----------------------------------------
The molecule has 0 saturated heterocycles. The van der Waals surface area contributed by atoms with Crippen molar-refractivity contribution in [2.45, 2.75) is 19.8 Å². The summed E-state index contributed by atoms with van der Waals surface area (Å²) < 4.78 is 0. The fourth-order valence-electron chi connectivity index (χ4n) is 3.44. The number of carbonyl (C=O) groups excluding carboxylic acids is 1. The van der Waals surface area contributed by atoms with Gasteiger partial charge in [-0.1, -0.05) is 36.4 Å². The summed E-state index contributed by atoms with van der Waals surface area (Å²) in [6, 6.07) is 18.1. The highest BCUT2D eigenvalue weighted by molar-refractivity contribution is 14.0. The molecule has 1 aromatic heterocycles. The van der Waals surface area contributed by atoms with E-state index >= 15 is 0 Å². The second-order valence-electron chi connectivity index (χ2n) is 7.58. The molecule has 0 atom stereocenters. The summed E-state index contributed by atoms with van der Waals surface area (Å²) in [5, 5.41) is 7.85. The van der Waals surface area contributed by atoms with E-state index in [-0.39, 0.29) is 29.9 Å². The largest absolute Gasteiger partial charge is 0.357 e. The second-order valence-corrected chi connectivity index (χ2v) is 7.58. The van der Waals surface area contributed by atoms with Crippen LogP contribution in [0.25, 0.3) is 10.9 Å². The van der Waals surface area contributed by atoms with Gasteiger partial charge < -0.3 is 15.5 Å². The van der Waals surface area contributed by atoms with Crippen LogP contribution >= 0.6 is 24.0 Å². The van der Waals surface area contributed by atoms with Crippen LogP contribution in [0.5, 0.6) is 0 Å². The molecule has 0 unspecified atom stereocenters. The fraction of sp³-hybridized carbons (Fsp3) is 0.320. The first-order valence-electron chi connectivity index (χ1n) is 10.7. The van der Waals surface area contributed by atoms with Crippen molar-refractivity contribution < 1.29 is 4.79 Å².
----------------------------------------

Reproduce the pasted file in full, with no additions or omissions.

The molecule has 0 saturated heterocycles. The van der Waals surface area contributed by atoms with Crippen molar-refractivity contribution in [2.45, 2.75) is 19.8 Å². The summed E-state index contributed by atoms with van der Waals surface area (Å²) < 4.78 is 0. The fourth-order valence-electron chi connectivity index (χ4n) is 3.44. The number of carbonyl (C=O) groups excluding carboxylic acids is 1. The van der Waals surface area contributed by atoms with Gasteiger partial charge in [-0.1, -0.05) is 36.4 Å². The summed E-state index contributed by atoms with van der Waals surface area (Å²) in [6, 6.07) is 18.1. The highest BCUT2D eigenvalue weighted by molar-refractivity contribution is 14.0. The molecule has 1 aromatic heterocycles. The van der Waals surface area contributed by atoms with E-state index >= 15 is 0 Å². The second-order valence-electron chi connectivity index (χ2n) is 7.58. The molecule has 0 atom stereocenters. The summed E-state index contributed by atoms with van der Waals surface area (Å²) in [5, 5.41) is 7.85. The van der Waals surface area contributed by atoms with E-state index in [-0.39, 0.29) is 29.9 Å². The largest absolute Gasteiger partial charge is 0.357 e. The second-order valence-corrected chi connectivity index (χ2v) is 7.58. The van der Waals surface area contributed by atoms with Crippen LogP contribution in [0.25, 0.3) is 10.9 Å². The van der Waals surface area contributed by atoms with Gasteiger partial charge < -0.3 is 15.5 Å². The van der Waals surface area contributed by atoms with Crippen LogP contribution >= 0.6 is 24.0 Å². The van der Waals surface area contributed by atoms with Crippen LogP contribution in [0.5, 0.6) is 0 Å². The molecule has 0 unspecified atom stereocenters. The fraction of sp³-hybridized carbons (Fsp3) is 0.320. The first-order valence-electron chi connectivity index (χ1n) is 10.7. The van der Waals surface area contributed by atoms with Crippen molar-refractivity contribution < 1.29 is 4.79 Å².